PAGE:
Dems claims victory in DelCo state Senate seat
Democrats have claimed victory in a suburban Philadelphia state Senate seat, only the second legislative victory they’ve claimed this election.
In the 9th Senate District, made up of parts of Delaware and Chester counties, Democrat John Kane has claimed victory over Republican state Sen. Tom Killion. The district includes such municipalities as Chester, Kennett Square, and Rose Valley.
Unofficial results on the Department of State website show Kane up by about 5,000 votes on Killion, leading 52-48 percent.
In a late afternoon statement, Kane said he expected his lead to increase, and thanked his supporters.
“This campaign was always about working people and the need to have a voice at the table,” Kane said. “I’m proud to be the champion of working families and I will never stop fighting on their behalf.”
He also thanked Killion for his service in the General Assembly.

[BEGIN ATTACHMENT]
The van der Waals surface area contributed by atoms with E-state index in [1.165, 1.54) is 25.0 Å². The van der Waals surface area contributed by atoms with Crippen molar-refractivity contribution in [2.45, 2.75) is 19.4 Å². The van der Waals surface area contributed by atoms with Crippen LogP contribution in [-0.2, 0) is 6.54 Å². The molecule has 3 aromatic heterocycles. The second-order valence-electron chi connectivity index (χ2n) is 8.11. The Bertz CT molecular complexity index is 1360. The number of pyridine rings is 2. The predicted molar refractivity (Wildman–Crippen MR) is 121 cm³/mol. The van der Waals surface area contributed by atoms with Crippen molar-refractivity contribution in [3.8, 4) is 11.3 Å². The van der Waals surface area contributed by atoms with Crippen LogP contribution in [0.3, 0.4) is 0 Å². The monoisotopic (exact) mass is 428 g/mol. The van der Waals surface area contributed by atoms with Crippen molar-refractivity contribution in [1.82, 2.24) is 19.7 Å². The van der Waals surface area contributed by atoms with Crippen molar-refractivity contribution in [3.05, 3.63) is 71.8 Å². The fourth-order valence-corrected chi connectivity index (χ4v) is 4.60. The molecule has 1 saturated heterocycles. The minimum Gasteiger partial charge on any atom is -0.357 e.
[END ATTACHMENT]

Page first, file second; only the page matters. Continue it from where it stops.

Killion, first elected in a 2016 special election, was viewed as among the most moderate Republicans in the General Assembly, and was considered a top target for Democrats in 2020. In 2016, Hillary Clinton won the district by about 14 percentage points.
In a message to his supporters on Facebook, Killion conceded shortly after Kane’s release.
“While I hoped for a different outcome, I respect the choice of my fellow citizens and I congratulate John Kane on his victory,” Killion wrote.
The race has not yet been called by the Associated Press.
Kane’s win does not improve Democrats standing in the upper chamber, however. The AP has called one western Pennsylvania Senate race against Democrats, while a second is still too close to call. Currently, Democrats hold 21 out of 50 seats in the Senate.
It is one of just two flips Democrats are currently claiming. They have also claimed victory in the 152nd House District, an open seat held by Republicans in Montgomery County and parts of Philadelphia.
There, Democrat Nancy Guenst is leading her Republican opponent 51-42, with an independent taking 7 percent of the vote, according to unofficial results.
The 203-member House is currently 109-93 for the GOP. Republicans appear likely to add to their majority when all races are called.
Our stories may be republished online or in print under Creative Commons license CC BY-NC-ND 4.0. We ask that you edit only for style or to shorten, provide proper attribution and link to our web site. Please see our republishing guidelines for use of photos and graphics.